Fitness that fits: evaluating the effectiveness of an individualized, choice-based, matching tool for older adults
Lang, Justin J.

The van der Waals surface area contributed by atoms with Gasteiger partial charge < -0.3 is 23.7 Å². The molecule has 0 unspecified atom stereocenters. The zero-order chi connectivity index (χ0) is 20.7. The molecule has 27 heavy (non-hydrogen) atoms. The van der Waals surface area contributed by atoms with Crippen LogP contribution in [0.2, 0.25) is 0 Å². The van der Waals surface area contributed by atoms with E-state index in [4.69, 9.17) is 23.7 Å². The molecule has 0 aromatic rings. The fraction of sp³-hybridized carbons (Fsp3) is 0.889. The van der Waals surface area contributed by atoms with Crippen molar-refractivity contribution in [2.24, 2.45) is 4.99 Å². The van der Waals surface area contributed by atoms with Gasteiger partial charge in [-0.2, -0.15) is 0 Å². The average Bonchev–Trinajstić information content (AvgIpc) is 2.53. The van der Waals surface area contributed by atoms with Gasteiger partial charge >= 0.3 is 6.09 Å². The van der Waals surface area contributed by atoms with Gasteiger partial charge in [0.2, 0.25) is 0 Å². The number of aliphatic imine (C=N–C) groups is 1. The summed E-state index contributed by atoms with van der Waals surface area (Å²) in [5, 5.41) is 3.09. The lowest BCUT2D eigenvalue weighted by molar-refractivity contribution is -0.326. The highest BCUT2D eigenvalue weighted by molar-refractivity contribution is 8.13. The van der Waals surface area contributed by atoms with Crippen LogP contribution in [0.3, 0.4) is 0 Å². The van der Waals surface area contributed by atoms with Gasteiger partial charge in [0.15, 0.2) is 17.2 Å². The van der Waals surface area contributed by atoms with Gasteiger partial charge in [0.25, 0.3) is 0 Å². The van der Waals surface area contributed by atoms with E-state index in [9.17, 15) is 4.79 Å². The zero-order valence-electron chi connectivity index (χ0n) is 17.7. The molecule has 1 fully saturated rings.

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Background/Objective: A positive relationship exists between exercise and improved overall health; this is especially important for older adults since they have been identified as the most sedentary segment of the North American population. Communities may provide structured exercise classes for this population, but choosing a class that is appropriate for an individual’s fitness level can be a daunting task. The use of an individualized, choice-based, matching tool for older adults could allow individuals to select exercise classes that are appropriate for their fitness level. Thus, members of Lakehead University research team developed the Fitness That Fits (FTF) tool. Through the FTF tool development 28 exercise classes were evaluated and assigned an FTF level, which represents four different intensity levels. This tool is designed to match older adults with exercise classes based on the results of a functional fitness assessment, the Senior Fitness Test (SFT). With SFT results, participants receive an FTF level similar to the exercise class FTF level. Participants are then able to choose an appropriate class that may pertain to their interest. The purpose of this study was twofold. First, the purpose was to evaluate the effectiveness of the FTF tool in assessing whether a participant FTF level matched the level assigned to his/her respective exercise class. Second, the purpose of this study was also to gain a better understand of the underlying causes of any mismatches. Method: One male and 59 female participants (55+ years old) were recruited from a representative sample of 18 exercise classes that were previously assessed through the FTF tool development. Participants completed the SFT, and results were analyzed to determine if the participant FTF level matched the FTF level of their self-selected exercise class. Participants also completed a survey to explore whether they believed their exercise class FTF level was appropriately assigned, potential factors for participant FTF level and class FTF level mismatch, and participants’ views on the future applicability of the Fitness that Fits tool. Results: Thirty percent of participants FTF level matched their self-selected exercise class FTF level. Three factors were identified to explain possible mismatched participants: the participant selected a class that was not appropriate to his/her fitness level, the class fitness level may not have been assigned appropriately, or the functional fitness assessment did not assign participants an accurate fitness level. Conclusion: In total, 30% of participants matched their self-selected exercise class FTF level. This study was a preliminary descriptive project that was the first of its kind to use a SFT to determine a composite functional fitness score. It was also the first to assign exercise class intensity levels based on functional fitness. The majority of participants indicated that the Fitness that Fits tool may be especially useful to help beginners to select a suitable exercise class, highlighting an area for future research.